Hyper-religiosity is often a feature of mania in bipolar disorder. But for many, religion and spirituality are tools to support medication and talk therapy when living with bipolar disorder.

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Bipolar disorder is a complicated group of conditions, with diagnosis in part based on at least one episode of mania or hypomania.

Mania sometimes involves an intense religious experience, which could be delusion or false beliefs. For an individual, such experiences can hold great spiritual meaning, but can also result in confusion about their significance.

Recent research has analyzed in-depth interviews with folks who have bipolar disorder and report religious experiences.

They reveal that most understand them as a combination of bipolar disorder symptoms and genuine spiritual experiences. For many people, having a faith-based or spiritual practice can be a helpful tool in managing bipolar disorder, along with medication and conventional therapy.

For a diagnosis of bipolar disorder, individuals must experience at least one episode of mania or hypomania. This is a period of high energy or irritability accompanied by specific changes in behavior.

Some people experiencing mania may also experience false beliefs or hallucinations. These are known as psychotic features. If someone with bipolar disorder reports hearing the voice of God, or believing they’re God’s messenger, a mental health professional could determine this as a psychotic feature.

For the person undergoing this experience, the situation may be more layered.

Some folks describe such episodes of mania as profoundly meaningful spiritual experiences. They may do significant personal work to find a balance between their faith and management of the symptoms of bipolar disorder.

There is some evidence that this balance may be an important one. A 2018 study of 168 people with bipolar disorder found that positive religious coping was associated with better quality of life, even when individuals were not experiencing a mood episode.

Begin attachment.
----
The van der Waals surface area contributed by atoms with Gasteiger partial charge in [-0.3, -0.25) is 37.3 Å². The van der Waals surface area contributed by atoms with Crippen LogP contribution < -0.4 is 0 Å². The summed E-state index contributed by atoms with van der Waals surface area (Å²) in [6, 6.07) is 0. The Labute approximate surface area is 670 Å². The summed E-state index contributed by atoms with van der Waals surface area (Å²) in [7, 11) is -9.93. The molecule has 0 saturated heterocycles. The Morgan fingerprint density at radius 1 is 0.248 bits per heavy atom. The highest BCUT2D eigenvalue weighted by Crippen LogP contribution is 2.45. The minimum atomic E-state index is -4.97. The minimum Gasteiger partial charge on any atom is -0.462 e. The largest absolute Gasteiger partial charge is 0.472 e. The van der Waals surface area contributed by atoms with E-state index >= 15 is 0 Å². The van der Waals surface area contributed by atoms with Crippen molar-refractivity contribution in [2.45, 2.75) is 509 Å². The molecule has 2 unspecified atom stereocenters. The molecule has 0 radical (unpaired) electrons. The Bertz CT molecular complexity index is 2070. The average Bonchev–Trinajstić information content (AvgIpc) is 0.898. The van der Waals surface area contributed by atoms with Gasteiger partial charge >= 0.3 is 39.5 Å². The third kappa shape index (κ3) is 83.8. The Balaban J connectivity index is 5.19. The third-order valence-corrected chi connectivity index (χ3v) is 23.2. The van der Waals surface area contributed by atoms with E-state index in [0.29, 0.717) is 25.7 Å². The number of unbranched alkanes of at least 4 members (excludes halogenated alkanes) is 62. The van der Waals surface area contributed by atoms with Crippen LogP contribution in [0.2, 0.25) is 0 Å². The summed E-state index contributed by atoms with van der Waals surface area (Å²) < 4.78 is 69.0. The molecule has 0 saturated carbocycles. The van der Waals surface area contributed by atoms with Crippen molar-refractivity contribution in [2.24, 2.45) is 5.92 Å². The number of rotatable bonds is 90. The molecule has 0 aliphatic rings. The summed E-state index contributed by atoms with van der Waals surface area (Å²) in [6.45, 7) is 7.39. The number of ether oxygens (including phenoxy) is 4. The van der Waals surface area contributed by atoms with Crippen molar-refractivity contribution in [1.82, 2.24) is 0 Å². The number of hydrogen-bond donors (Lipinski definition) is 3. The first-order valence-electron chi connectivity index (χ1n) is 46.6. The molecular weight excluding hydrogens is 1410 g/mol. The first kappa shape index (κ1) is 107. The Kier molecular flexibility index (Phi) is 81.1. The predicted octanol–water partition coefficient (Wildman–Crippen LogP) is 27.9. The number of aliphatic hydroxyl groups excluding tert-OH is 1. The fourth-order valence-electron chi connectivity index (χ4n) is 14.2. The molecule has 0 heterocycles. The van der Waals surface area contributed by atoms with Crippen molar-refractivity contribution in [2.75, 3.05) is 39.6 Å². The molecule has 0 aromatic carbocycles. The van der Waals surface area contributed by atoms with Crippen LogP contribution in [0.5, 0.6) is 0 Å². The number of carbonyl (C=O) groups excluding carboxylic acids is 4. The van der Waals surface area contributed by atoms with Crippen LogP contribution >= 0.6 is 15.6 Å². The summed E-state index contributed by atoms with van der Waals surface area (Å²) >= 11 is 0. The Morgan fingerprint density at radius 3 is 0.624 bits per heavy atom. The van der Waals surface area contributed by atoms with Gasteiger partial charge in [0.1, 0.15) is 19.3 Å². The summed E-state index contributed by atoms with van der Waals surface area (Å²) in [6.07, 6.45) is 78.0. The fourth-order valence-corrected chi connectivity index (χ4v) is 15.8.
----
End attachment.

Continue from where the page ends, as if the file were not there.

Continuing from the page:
Mania, religion, and lack of support

For some people, it can be challenging to find support from their faith communities during their journey with bipolar disorder. Some folks report silence about mental health within families and congregations, while they say physical health is commonly given up to God for healing.

Mental health challenges are sometimes dismissed as the result of “demons,” lack of self-control, or “personality problems.” Such invalidation of individual experiences can be hard for someone trying to remain part of their spiritual community, while actively managing a mental health condition.

What is hyper-religiosity?

Hyper-religiosity is when a person engages more frequently in religious practices or has religious-themed delusions during a period of mania.

Research from 2019 notes that people with bipolar disorder who experience mania with religious aspects often want to know whether their experiences are genuine or a symptom of illness. The same paper notes that mental health professionals are not always able to offer a clear answer.

The study looked at 196 people with bipolar disorder — two-thirds of whom reported religious experience. It found that 50% believed religiosity was important to talk about in conventional treatment.

Of those who had religious experiences, almost half spoke about it with a mental health professional.

Another paper from 2020 notes that, although hyper-religiosity is a well-known part of some mania experiences, there is little research on how religious beliefs may affect the course of bipolar disorder.

The paper suggests it’s possible that religion could help prevent future episodes of mania or depression, although it does not suggest a person with bipolar disorder should reject medication or stop adhering to treatment.